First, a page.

She delivers the rap without flinching: “It’s the J, uh, the really funky one / I could rap you up in every single way / Can I play / If I can, you could see me like every single day / C’mon, don’t you want to play / If you be like me / You a G, uh.”
“I pretty much think in rhyme,” Aiko says. “Thoughts just come to me, either one-liners or a whole concept. So I got into the habit of just always writing things down. I have notebooks and lots of notes in my phone, so that when I’m in the studio — whether I’m working on my music or a feature — I just open up my notebook.”
For “Chilombo,” released in March 2020 and up for album of the year, progressive R&B album and R&B performance, for “Lightning and Thunder,” her duet with John Legend, Aiko has come into her own as both an artist and a songwriter. Presenting a raw portrait of a woman who has loved, lost and learned from the experience, the collection takes the listener on an emotional ride: from anger (“Triggered”) to sorrow (“Mourning Doves”) to reflection (“Pray for You”).
In addition to her three nominations, Aiko will have another personal Grammy first: host. She’ll be the face of the Grammys’ Premiere Ceremony that begins at noon on the day of the awards, and is set to include performances by Burna Boy, Terri Lyne Carrington + Social Science, Jimmy “Duck” Holmes and Rufus Wainwright as well as a tribute to Marvin Gaye.
Aiko aimed for “Chilombo” to show “all sides” of her, which is part of the reason she chose her actual surname as its title.
“A lot of people don’t know that that’s my last name,” Aiko says with a laugh. “Aiko is one of my middle names. I’m a big fan of Mary-Kate and Ashley, so I was like, Mary-Kate, Jhené Aiko — OK.”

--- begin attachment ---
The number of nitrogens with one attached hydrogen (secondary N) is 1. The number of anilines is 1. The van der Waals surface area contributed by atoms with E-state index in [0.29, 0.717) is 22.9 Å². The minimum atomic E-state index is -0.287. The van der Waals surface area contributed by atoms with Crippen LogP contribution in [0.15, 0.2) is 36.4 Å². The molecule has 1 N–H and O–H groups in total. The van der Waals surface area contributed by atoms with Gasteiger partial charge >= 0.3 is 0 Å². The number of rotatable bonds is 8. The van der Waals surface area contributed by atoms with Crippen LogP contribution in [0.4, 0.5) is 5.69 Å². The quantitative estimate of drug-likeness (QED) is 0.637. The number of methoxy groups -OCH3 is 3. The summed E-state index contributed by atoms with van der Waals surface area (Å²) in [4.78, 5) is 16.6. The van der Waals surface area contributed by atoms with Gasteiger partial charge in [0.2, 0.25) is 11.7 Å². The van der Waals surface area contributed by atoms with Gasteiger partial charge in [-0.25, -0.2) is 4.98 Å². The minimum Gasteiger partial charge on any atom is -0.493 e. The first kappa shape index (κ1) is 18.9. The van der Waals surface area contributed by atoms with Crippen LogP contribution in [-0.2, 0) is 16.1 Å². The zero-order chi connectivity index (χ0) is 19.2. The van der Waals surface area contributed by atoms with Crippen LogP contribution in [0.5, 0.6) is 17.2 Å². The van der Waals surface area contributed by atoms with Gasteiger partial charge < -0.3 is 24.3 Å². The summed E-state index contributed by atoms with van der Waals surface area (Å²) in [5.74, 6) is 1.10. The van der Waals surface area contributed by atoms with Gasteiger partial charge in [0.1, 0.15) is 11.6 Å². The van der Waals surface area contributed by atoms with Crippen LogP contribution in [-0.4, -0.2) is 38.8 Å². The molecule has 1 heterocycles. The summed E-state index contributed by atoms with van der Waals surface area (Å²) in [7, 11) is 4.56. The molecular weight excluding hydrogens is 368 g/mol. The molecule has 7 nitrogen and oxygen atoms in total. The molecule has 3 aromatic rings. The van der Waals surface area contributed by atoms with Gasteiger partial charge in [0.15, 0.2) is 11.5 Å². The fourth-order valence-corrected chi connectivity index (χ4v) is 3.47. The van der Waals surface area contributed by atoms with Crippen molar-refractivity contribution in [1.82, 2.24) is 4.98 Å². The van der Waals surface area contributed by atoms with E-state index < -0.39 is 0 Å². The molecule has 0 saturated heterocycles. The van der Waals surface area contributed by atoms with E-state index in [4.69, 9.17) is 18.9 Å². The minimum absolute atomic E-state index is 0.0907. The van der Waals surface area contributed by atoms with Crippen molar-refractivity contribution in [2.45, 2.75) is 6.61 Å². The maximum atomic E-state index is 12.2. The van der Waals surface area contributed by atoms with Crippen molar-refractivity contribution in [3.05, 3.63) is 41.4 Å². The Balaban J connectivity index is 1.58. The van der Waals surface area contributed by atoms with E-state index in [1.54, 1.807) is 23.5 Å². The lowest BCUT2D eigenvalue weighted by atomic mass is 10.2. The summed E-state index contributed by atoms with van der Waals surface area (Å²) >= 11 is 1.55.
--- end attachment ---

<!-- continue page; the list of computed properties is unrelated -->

Aiko has chosen not to go by her full name, Jhené Aiko Efuru Chilombo, because for a long time, she didn’t feel it was truly hers. When her father was a young adult, he changed his last name to Chilombo (she declines to reveal his original surname). His shift of identity led to a sense of loss and confusion for young Aiko.
“Growing up, I felt a little disconnected from it because I knew that it wasn’t a name that if I typed it up, I could find family,” Aiko says. “I felt like I didn’t have any roots in it.”
But as she got older, Aiko researched the etymology of the word and found that “chilombo” means “wild beast” in the Bantu language Chichewa. “I just loved that,” Aiko says. More important, she and her father came up with their own definition of the word: “We broke it down and said, ‘chi’ is life, ‘l’ is for love, ‘om’ is om, ‘b’ is the foundation — because ‘b’ comes from ‘foot’ in Egyptian hieroglyphics, which means ‘foundation’ — and ‘o’ is everything and nothing, infinity, wholeness.”
Deciding to name her third album “Chilombo” represents just that to Aiko — finally being whole and contented within herself. “I felt like it was introducing people to me in my completeness,” she says. “Because as I’m getting older, I’m embracing all sides of myself, even the parts that seem scary or that I have tried in the past to suppress.”
Within the order of the tracks on “Chilombo,” Aiko also wants to reflect a circular journey of growth and healing — emerging from a certain moment in life as a better person. Much of the album was recorded on the Big Island of Hawaii, and Aiko came to view herself and the story of the album as a volcano.
“In life, nothing is linear,” she says. “It’s not like a perfect starting point and then you reach the mountaintop. There’s a bunch of ups and downs, times that are more dramatic than others. The volcano was something that I was really inspired by. As a person, I can be as fiery as a volcano, but when it settles, I can be as beautiful as the new land that creates new life.”